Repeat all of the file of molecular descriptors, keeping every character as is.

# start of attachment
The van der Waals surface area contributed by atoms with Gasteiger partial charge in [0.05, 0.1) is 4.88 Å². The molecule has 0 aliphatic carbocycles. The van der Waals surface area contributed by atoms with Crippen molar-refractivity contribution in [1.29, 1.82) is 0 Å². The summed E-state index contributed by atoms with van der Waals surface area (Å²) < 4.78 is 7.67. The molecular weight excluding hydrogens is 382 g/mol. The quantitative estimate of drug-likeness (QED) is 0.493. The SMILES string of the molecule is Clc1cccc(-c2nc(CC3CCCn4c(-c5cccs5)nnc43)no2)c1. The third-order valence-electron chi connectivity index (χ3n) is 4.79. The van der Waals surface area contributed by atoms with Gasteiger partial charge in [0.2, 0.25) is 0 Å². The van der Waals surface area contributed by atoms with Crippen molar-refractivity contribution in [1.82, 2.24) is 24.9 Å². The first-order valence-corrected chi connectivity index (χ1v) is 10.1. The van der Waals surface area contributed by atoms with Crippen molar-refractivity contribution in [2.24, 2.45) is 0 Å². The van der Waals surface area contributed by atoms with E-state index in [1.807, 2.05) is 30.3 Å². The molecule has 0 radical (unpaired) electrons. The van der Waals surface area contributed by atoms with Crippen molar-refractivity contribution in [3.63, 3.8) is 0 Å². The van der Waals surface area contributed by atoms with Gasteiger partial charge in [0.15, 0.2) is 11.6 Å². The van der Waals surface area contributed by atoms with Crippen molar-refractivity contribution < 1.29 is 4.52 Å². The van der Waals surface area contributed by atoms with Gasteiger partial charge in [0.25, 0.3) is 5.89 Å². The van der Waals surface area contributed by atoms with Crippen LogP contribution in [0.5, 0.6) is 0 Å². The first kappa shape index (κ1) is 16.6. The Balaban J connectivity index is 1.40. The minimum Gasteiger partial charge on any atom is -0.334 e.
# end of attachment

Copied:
The van der Waals surface area contributed by atoms with Gasteiger partial charge in [0.05, 0.1) is 4.88 Å². The molecule has 0 aliphatic carbocycles. The van der Waals surface area contributed by atoms with Crippen molar-refractivity contribution in [1.29, 1.82) is 0 Å². The summed E-state index contributed by atoms with van der Waals surface area (Å²) < 4.78 is 7.67. The molecular weight excluding hydrogens is 382 g/mol. The quantitative estimate of drug-likeness (QED) is 0.493. The SMILES string of the molecule is Clc1cccc(-c2nc(CC3CCCn4c(-c5cccs5)nnc43)no2)c1. The third-order valence-electron chi connectivity index (χ3n) is 4.79. The van der Waals surface area contributed by atoms with Gasteiger partial charge in [0.2, 0.25) is 0 Å². The van der Waals surface area contributed by atoms with Crippen molar-refractivity contribution in [1.82, 2.24) is 24.9 Å². The first-order valence-corrected chi connectivity index (χ1v) is 10.1. The van der Waals surface area contributed by atoms with Crippen molar-refractivity contribution in [2.24, 2.45) is 0 Å². The van der Waals surface area contributed by atoms with E-state index in [1.807, 2.05) is 30.3 Å². The molecule has 0 radical (unpaired) electrons. The van der Waals surface area contributed by atoms with Crippen molar-refractivity contribution in [3.63, 3.8) is 0 Å². The van der Waals surface area contributed by atoms with Gasteiger partial charge in [0.15, 0.2) is 11.6 Å². The van der Waals surface area contributed by atoms with Crippen molar-refractivity contribution < 1.29 is 4.52 Å². The van der Waals surface area contributed by atoms with Gasteiger partial charge in [0.25, 0.3) is 5.89 Å². The van der Waals surface area contributed by atoms with Crippen LogP contribution in [0.5, 0.6) is 0 Å². The first kappa shape index (κ1) is 16.6. The Balaban J connectivity index is 1.40. The minimum Gasteiger partial charge on any atom is -0.334 e.